A Limousin breeder has been suspended by the British Limousin Cattle Society (BLCS) following news of a Trading Standards investigation into the importation of French semen without the correct legal documentation.
In a statement sent to its members last week, the BLCS said the investigation related to the French-born bull Jacot.
The herd at the centre of the allegations has been “suspended with immediate effect” pending further investigation, the statement confirmed.
Sources told Farmers Weekly semen from Jacot entered the UK without the necessary health certification and the semen wasn’t eligible for export.
Farmers Weekly has since been told the only herd importing Jacot semen into the UK is Lincolnshire-based Mereside.
The BLCS said no deregistrations have been sought or requested to date.
Jacot has 15 sons and daughters registered on the Limousin database Taurus. One of which is a bull called Mereside Lorenzo, which has been marketed through UK genetics company Cogent.
Lorenzo has 767 progeny already registered on Taurus in more than 200 pedigree Limousin herds and has been used prolifically by some breeders.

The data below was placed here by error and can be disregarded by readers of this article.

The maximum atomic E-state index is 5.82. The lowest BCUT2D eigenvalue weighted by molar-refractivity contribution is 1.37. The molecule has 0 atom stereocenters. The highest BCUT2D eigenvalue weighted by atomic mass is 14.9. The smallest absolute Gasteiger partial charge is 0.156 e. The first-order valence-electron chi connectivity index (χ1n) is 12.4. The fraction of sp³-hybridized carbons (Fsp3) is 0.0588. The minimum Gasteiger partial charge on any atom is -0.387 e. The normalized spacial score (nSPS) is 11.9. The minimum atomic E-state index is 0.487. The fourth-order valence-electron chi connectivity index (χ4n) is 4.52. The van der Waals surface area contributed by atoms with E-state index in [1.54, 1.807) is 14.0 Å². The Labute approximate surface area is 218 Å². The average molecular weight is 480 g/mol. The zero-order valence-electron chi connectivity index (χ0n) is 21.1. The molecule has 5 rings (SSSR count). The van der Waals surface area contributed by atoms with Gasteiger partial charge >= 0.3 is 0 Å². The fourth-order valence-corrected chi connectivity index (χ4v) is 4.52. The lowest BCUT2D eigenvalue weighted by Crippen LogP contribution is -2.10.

Stuart Boothman, managing director of Cogent, said the company ran out of Lorenzo semen eight months ago.
He confirmed Mereside Lorenzo was fully parent and pedigree verified by an independent laboratory on behalf of Cogent before entering the stud, as is their policy.
Mr Boothman said checks on semen importation were the breed society’s responsibility.
Farmers Weekly contacted the Mereside herd, but it declined to comment.
The Chartered Trading Standards Institute was also contacted, but has yet to issue a reply.
What is the law for semen importation?
Semen importation between EU member states is government by Council Directive 88/407.
- Animals must pass extensive health and disease testing before semen can be collected and certified to cross member state borders.
- Semen must also be collected and processed in an approved semen collection centre, as identified by a veterinary registration number. Centres are inspected every six months.
- Semen straws are identified with a specific number that must correspond to health documents and the process is managed on the online portal Trace Control Expert System (Traces).